The scope of a company’s annual disclosure will vary depending on whether reportable contributions have been made. For example, if a business entity has received payments of $50,000 or more in the aggregate as a result of government contracts, but does not have reportable contributions to disclose, the business entity is not required to file a detailed Form BE. Rather, the business entity will be able to check the box on Page 1 of Form BE indicating that the business entity has received payments of $50,000 or more, but has not made any reportable contributions. The rest of the form will then disappear. Thus, although many companies tend to gather contract information before assessing contribution information, if a business entity knows that it has exceeded the $50,000 threshold, but has reason to believe that no reportable contributions have been made, the business entity may wish to gather contribution information prior to gathering contract information.

If a business is fairly certain that reportable contributions have been made, the business should first identify the contracts they have with state and local governmental entities and the amounts received in the relevant calendar year. The law does not define the term contract. Instead, that term is left for the government body to define pursuant to the earlier pay-to-play laws, known as Chapter 19 and Chapter 51. Businesses should be mindful that this law covers most agreements for goods and services. Additionally, certain grants received by state or local entities may trigger the requirements of this law.

If the business did not receive $50,000 or more in the relevant calendar year from these entities, no filing is required regardless of whether a contract was actually awarded in that calendar year.  For term contracts, ELEC has provided guidance that suggests businesses should only include amounts received by governmental entities in the relevant calendar year.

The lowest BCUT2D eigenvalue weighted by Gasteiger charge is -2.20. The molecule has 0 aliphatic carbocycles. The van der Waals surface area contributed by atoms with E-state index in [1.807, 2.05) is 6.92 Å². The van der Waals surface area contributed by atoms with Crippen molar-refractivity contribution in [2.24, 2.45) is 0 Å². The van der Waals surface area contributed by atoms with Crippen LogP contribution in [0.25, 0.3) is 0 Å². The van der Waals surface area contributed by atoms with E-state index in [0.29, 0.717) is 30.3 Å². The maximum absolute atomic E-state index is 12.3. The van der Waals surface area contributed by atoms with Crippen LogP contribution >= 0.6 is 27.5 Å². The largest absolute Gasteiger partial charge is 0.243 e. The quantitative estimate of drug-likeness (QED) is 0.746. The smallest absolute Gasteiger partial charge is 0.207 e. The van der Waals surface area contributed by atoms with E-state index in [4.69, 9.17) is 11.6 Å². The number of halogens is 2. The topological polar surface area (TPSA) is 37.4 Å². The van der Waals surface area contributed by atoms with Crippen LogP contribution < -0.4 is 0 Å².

If a business has received $50,000 or more in the relevant calendar year, the business should next ascertain the number of reportable contributions made in the year. A “reportable contribution” is any contribution of more than $300 per election to any candidate committee or joint candidates committee and any contribution of more than $300 per calendar year to a political party committee, legislative leadership committee, or continuing political committee (CPC, also commonly referred to as a political action committee or PAC). In addition, the business entity must also disclose the personal contributions of any officer, director, trustee, partner or subsidiary of the business. Further, the business must disclose the reportable contribution of any spouse of a principal, partner, officer, director or trustee of the business entity.

To assist in the gathering of this information, a business should consider notifying its principals, partners, officers, directors or trustees of the requirements of the law and request that such individuals provide information regarding any personal contributions, including those of a spouse, made during the relevant calendar year. Additionally, ELEC maintains a searchable database where businesses can search under an individual’s name.

 —For More Information—

 Genova Burns LLC, Corporate Political Activity Law Group

Attn: Angelo J. Genova, Esq.
Address: 494 Broad Street
Newark, NJ 07102
Phone: 973-535-7100
Email: agenova@genovaburns.com
Website: www.genovaburns.com
Blog: www.corporatepoliticalactivitylaw.com

Attn: Rebecca Moll Freed, Esq.
Address: 494 Broad Street
Newark, NJ 07102
Phone: 973-230-2075
Email: rfreed@genovaburns.com
Website: www.genovaburns.com
Blog: www.corporatepoliticalactivitylaw.com

New Jersey Election Law Enforcement Commission

  To access copies of the law and forms:

If you need additional information, please contact NJBIA’s Member Action Center at 1-800-499-4419, ext. 3 or member411@njbia.org.

 

This information should not be construed as constituting specific legal advice. It is intended to provide general information about this subject and general compliance strategies. For specific legal advice, NJBIA strongly recommends members consult with their attorney.